Do you ever feel like an argument is going nowhere? Whether it’s a fight with your spouse, a family member or a friend, with constant interruptions and heated accusations, the initial problem only escalates.
You talk, but don’t feel heard. You explain, but don’t feel understood.
So how do you get your point across?
How do you resolve a fight with so much tension?
Here are 3 ways to more effectively communicate during a difficult conversation.
1. The Purpose of Listening
One of the hardest things to do in the heat of the moment is to actually listen.
If you're anything like me, you may feel the need to get our point across at all costs.
But this can hinder the effectiveness of the argument.
Listening to truly hear what the other person is saying is one of the most effective ways to ease the tension in a fight.
Let me explain what this means.
Many times, we listen while simultaneously planning the next thing to say. When our spouse starts discussing the dirty laundry, we plan to explain all the laundry we’ve done that week before they even finish their sentence.
And as soon as they finish, if not before, we launch into our side of the story. But this results with the other person feeling unheard and even more upset.
Tension increases when we feel unheard.
So to solve this problem, slow down the pace of the argument.
Listen to what the other person is saying. Don’t listen in order to find the perfect comeback or response, but listen to hear what they have to say and seek to understand their side.
When they notice that you are truly listening, the tension will ease.
2. How You Say It Matters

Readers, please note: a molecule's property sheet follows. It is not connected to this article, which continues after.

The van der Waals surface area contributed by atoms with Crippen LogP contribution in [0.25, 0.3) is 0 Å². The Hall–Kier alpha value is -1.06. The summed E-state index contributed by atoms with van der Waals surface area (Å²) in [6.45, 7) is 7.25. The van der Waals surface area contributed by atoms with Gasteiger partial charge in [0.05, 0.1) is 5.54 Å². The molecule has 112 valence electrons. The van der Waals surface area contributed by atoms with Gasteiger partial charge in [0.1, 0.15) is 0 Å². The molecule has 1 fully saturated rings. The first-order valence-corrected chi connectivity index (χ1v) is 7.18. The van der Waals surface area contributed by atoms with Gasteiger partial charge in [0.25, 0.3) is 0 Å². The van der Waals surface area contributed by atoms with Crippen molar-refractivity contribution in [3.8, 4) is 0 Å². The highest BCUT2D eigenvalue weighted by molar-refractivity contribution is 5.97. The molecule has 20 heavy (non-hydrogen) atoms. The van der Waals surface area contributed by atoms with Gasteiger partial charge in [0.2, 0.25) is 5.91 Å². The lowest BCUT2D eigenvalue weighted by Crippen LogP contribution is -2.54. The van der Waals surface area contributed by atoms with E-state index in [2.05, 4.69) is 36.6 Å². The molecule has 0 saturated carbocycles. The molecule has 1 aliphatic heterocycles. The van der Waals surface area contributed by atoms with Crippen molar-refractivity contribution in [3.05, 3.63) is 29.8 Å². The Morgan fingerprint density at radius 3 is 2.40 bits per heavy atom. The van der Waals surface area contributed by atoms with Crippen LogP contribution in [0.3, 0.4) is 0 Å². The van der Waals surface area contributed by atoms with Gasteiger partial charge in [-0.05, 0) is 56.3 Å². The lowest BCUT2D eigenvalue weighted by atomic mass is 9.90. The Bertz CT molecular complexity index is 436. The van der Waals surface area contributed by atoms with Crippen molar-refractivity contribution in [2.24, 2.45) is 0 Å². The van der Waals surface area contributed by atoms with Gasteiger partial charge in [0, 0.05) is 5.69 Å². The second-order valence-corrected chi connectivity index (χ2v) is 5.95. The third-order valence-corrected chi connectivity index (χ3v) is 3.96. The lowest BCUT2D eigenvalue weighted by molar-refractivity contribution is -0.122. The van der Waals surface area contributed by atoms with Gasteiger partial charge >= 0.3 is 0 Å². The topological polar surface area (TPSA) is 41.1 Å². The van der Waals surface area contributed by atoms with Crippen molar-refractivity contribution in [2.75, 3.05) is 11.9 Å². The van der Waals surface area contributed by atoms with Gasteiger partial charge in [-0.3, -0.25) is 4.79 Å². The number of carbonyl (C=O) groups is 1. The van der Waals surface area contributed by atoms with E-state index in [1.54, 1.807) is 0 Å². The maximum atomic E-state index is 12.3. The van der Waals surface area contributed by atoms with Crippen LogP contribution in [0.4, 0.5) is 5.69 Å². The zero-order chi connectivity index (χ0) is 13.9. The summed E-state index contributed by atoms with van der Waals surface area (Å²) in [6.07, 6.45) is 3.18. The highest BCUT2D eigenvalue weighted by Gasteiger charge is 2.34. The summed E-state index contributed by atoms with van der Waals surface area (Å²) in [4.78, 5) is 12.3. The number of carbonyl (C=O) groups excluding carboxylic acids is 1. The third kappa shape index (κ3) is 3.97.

When you’re upset, the easiest thing to do is to think of how you were wronged. We all do it. But, then the accusations fly.
“You didn’t make me feel special.”
“You didn’t do the dishes.”
“You don’t care how I feel.”
The one thing these all have in common is the result.
Accusations in the middle of a fight only put the other person on the defensive. They feel attacked and that they must defend themselves.
This escalates the argument beyond the initial problem itself. Now, there is the added attack and defense element which will cause the tension to skyrocket.
Instead, if you transform these statements to be about you and your feelings, it eases tension and cuts to the real problem.
“I don’t feel special when…”
“I feel overwhelmed when I have to do all the chores.”
“I don’t feel cared about.”
They may seem cheesy, but they work. When you phrase your feelings this way, you put the other person in a position to care instead of defend themselves.
When you eliminate the attacks, the argument becomes effective. This is how you can work to truly resolve a problem no matter who is at fault.
3. To Truly Love
Finally, we must consider what it is to love someone. Love isn’t about receiving all that we expect. Love is about giving and serving another.
Love is an action, not a privilege. Remember this truth in an argument or fight.
Are you seeking to understand where the other person is coming from? Even if you believe they are wrong, empathizing with why they may have acted a certain way will immediately ease the anger inside you.
It does not take away the fault, but it will help you to forgive and to respond more calmly.
Are you being led by pride or humility? Pride is the root cause of so many arguments. When we refuse to let down our defenses to protect our own image, we set the scene for a fight. With pride leading you, a fight will escalate.
But when you act in humility, you will find that the tension drops and there is a greater openness in the conversation.
Love others above yourself. If you’ve made a mistake, you would want the grace of another. Oftentimes, in the midst of another’s grace, we find the courage to face our pride and admit our wrongs.
When you are in a fight that only seems to be growing out of control, consider these three things. It may be difficult, but the resulting resolution will be worth it.